Diplomatic Bluebook 2016
Japan’s Foreign Policy that Takes a Panoramic Perspective of the World Map
2.Central Asian and Caucasian Countries
(1) Central Asian Countries
As a part of Japan’s foreign policy that takes a panoramic perspective of the world map, Prime Minister Abe visited five countries in Central Asia from October 22 to 28, 2015. Prime Minister Abe visited Uzbekistan and Kazakhstan for the first time in nine years, and the visits to Turkmenistan, Tajikistan, and Kyrgyzstan were the first visits ever as a Prime Minister of Japan. The visits included summit meetings with the presidents of the countries, the announcement of joint bilateral statements, and the offering of flowers to the cemetery of Japanese detainees. Through these events, the leaders confirmed the bond between Japan and Central Asia.
To conclude the visits, Prime Minister Abe made a policy speech in Kazakhstan, the last destination, regarding Japan’s basic policy on diplomacy towards Central Asia. There, he presented a three-point message as regards Japan’s foreign policy toward Central Asia, consisting of (1) strengthening relations dramatically with nations of Central Asia, (2) Japan’s active involvement to resolve the challenges faced universally by the Central Asia region, and (3) deepening the partnership between Japan and Central Asia on the global stage. Also, all of the five states welcomed Japan’s foreign policy that helps Central Asia achieve an “open, stable, and autonomous development” and contributes to the peace and stability of the region and world. In particular, Uzbekistan President Islam Karimov stated that he highly valued Japan’s diplomacy based on Proactive Contribution to Peace.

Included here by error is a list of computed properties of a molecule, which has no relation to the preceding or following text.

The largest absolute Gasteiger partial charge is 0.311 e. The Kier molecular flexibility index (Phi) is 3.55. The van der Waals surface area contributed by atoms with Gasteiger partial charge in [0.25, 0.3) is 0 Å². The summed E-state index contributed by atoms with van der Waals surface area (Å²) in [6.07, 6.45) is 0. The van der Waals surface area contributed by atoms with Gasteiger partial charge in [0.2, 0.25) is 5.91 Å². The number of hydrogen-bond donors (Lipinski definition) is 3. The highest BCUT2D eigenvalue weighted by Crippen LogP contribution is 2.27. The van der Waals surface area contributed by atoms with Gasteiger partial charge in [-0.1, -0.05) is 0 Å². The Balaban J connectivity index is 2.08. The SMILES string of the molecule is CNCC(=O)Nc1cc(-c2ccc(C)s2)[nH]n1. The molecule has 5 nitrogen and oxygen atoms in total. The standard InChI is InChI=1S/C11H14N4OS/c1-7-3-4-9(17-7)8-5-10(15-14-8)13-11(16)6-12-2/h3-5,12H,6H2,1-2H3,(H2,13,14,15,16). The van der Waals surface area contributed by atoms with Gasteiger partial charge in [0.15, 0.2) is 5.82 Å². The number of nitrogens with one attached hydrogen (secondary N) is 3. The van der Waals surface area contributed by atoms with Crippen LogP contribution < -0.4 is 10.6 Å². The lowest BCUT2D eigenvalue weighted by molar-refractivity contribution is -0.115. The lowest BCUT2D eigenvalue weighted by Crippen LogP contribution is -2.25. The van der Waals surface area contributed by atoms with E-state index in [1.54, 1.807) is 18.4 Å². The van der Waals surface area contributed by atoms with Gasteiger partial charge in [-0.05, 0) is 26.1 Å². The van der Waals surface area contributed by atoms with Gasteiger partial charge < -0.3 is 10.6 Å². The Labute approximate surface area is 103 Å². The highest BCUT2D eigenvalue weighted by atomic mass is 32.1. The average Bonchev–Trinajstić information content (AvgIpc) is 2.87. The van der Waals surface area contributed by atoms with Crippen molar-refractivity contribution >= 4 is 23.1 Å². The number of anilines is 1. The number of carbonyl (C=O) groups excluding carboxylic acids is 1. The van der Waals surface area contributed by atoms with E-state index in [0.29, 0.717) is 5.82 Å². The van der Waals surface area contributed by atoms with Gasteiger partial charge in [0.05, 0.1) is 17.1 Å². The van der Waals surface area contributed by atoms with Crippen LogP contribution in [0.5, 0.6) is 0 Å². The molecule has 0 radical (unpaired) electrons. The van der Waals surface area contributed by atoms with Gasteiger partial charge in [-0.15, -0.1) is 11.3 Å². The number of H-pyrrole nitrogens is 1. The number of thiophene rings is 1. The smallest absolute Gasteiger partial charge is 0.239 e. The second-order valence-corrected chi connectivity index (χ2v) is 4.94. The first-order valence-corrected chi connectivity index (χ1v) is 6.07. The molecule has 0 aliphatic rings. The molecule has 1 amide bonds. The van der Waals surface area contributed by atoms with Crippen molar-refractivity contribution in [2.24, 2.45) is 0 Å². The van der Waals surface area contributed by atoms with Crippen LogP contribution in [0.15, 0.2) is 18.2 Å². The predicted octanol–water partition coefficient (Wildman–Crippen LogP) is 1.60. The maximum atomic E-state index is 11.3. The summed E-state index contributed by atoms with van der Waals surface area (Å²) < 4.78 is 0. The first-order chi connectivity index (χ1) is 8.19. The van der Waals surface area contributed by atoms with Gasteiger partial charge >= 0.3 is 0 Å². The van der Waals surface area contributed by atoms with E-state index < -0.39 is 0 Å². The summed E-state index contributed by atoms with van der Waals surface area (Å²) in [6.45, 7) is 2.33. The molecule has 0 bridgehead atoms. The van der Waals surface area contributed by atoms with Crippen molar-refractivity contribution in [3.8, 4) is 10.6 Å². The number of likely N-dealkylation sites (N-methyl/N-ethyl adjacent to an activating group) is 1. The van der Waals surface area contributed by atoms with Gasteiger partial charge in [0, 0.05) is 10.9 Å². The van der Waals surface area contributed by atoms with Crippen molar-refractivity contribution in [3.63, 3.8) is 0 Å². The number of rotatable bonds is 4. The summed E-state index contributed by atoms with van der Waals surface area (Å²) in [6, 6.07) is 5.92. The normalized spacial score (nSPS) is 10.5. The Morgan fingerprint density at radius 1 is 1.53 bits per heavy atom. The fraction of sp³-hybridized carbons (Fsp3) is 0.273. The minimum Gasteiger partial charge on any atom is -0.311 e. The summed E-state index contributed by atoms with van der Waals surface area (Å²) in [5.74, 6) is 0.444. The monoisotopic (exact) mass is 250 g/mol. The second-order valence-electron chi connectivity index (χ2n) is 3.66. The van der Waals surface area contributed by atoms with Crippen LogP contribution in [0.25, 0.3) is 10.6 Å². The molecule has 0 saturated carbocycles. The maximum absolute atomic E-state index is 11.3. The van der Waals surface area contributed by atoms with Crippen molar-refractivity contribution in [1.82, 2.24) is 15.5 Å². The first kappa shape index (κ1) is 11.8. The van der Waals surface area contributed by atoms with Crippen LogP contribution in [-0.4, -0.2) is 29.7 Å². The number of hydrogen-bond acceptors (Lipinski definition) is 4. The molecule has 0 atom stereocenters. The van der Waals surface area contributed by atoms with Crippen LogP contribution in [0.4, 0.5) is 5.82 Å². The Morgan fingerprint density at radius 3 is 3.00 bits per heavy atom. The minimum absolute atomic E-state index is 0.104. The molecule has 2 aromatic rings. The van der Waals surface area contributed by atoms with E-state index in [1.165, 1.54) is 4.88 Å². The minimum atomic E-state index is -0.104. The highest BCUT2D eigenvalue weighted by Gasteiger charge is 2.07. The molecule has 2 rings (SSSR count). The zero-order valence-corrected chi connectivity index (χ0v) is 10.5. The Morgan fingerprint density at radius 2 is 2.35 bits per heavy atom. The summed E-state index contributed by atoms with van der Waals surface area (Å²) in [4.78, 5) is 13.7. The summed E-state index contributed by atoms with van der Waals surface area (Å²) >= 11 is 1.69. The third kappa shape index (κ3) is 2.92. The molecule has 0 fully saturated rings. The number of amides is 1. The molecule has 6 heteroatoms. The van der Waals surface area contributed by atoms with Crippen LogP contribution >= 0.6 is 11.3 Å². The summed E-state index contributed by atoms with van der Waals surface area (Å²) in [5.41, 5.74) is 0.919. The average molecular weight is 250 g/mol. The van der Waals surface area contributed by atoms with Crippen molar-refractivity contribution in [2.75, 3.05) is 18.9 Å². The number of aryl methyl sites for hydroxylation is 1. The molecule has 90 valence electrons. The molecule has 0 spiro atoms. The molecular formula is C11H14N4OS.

The private companies and university officials accompanying this visit numbered fifty groups. Business forums took place in Turkmenistan, Uzbekistan and Kazakhstan. Total of 87 public and private documents were signed and each of the forums were attended by Prime Minister Abe and his counterparts, thus backing Japanese companies to develop their business in Central Asia.
In March, before the Prime Minister Abe’s visit to Central Asia, a symposium titled “Chance and Challenge: Looking for the future in Central Asia” had been held to raise public awareness of Central Asia among Japanese citizens.
Japan’s relations with each of the countries in Central Asia have been generally favorable. The following visits were made from Japan to Central Asia; Parliamentary Vice-Minister for Foreign Affairs Sonoura visited Kyrgyzstan and Kazakhstan (April), Uzbekistan (July) and Turkmenistan (August); State Minister of Economy, Trade and Industry Daishiro Yamagiwa visited Turkmenistan (June); Parliamentary Secretary for Ministry of Land, Infrastructure, Transport and Tourism Keisuke Suzuki visited Uzbekistan (September); Deputy Chief Cabinet Secretary Hiroshige Seko visited Turkmenistan (December) to attend the 20th anniversary ceremony of the Neutrality of Turkmenistan. From Central Asia, President of Turkmenistan Berdimuhamedov visited Japan to participate in the meeting of the 3rd World Conference on Disaster Risk Reduction (Sendai, March). In addition, there were active high-level visits including the visits to Japan by the following persons: Uzbekistan First Deputy Prime Minister and Finance Minister Azimov (January), Turkmenistan Deputy Prime Minister Hojamuhamedov (July), Uzbekistan Foreign Economic Relations, Investments and Trade Minister Ganiev (October), and Turkmenistan Railways and Transportation Minister Anna Meredev (December).